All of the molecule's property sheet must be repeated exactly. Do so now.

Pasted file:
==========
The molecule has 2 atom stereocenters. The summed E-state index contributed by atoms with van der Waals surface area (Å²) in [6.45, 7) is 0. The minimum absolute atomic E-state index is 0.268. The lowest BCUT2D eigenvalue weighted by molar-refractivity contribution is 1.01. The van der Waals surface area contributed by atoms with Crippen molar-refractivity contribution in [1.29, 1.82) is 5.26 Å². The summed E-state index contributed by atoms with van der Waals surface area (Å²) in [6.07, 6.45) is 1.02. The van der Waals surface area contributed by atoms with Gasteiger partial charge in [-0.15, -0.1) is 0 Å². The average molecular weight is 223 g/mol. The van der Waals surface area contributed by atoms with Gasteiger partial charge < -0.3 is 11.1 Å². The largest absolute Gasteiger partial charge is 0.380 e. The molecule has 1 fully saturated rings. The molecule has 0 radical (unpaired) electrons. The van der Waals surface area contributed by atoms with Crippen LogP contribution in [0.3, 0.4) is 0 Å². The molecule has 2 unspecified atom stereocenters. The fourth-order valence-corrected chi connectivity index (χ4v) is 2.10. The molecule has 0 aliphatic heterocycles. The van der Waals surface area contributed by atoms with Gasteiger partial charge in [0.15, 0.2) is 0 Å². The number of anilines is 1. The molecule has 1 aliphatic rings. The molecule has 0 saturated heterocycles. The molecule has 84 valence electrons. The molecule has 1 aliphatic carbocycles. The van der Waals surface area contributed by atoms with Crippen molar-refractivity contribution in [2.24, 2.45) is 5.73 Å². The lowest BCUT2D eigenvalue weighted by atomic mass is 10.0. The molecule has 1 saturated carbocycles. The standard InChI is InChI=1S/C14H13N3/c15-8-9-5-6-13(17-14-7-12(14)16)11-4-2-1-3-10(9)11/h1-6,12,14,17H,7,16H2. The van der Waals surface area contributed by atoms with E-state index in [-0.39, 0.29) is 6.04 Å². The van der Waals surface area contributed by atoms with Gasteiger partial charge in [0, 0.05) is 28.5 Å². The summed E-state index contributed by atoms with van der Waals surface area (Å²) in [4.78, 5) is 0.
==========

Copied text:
The molecule has 2 atom stereocenters. The summed E-state index contributed by atoms with van der Waals surface area (Å²) in [6.45, 7) is 0. The minimum absolute atomic E-state index is 0.268. The lowest BCUT2D eigenvalue weighted by molar-refractivity contribution is 1.01. The van der Waals surface area contributed by atoms with Crippen molar-refractivity contribution in [1.29, 1.82) is 5.26 Å². The summed E-state index contributed by atoms with van der Waals surface area (Å²) in [6.07, 6.45) is 1.02. The van der Waals surface area contributed by atoms with Gasteiger partial charge in [-0.15, -0.1) is 0 Å². The average molecular weight is 223 g/mol. The van der Waals surface area contributed by atoms with Gasteiger partial charge < -0.3 is 11.1 Å². The largest absolute Gasteiger partial charge is 0.380 e. The molecule has 1 fully saturated rings. The molecule has 0 radical (unpaired) electrons. The van der Waals surface area contributed by atoms with Crippen LogP contribution in [0.3, 0.4) is 0 Å². The molecule has 2 unspecified atom stereocenters. The fourth-order valence-corrected chi connectivity index (χ4v) is 2.10. The molecule has 0 aliphatic heterocycles. The van der Waals surface area contributed by atoms with Gasteiger partial charge in [0.15, 0.2) is 0 Å². The number of anilines is 1. The molecule has 1 aliphatic rings. The molecule has 0 saturated heterocycles. The molecule has 84 valence electrons. The molecule has 1 aliphatic carbocycles. The van der Waals surface area contributed by atoms with Crippen molar-refractivity contribution in [2.24, 2.45) is 5.73 Å². The lowest BCUT2D eigenvalue weighted by atomic mass is 10.0. The molecule has 1 saturated carbocycles. The standard InChI is InChI=1S/C14H13N3/c15-8-9-5-6-13(17-14-7-12(14)16)11-4-2-1-3-10(9)11/h1-6,12,14,17H,7,16H2. The van der Waals surface area contributed by atoms with E-state index in [-0.39, 0.29) is 6.04 Å². The van der Waals surface area contributed by atoms with Gasteiger partial charge in [0, 0.05) is 28.5 Å². The summed E-state index contributed by atoms with van der Waals surface area (Å²) in [4.78, 5) is 0.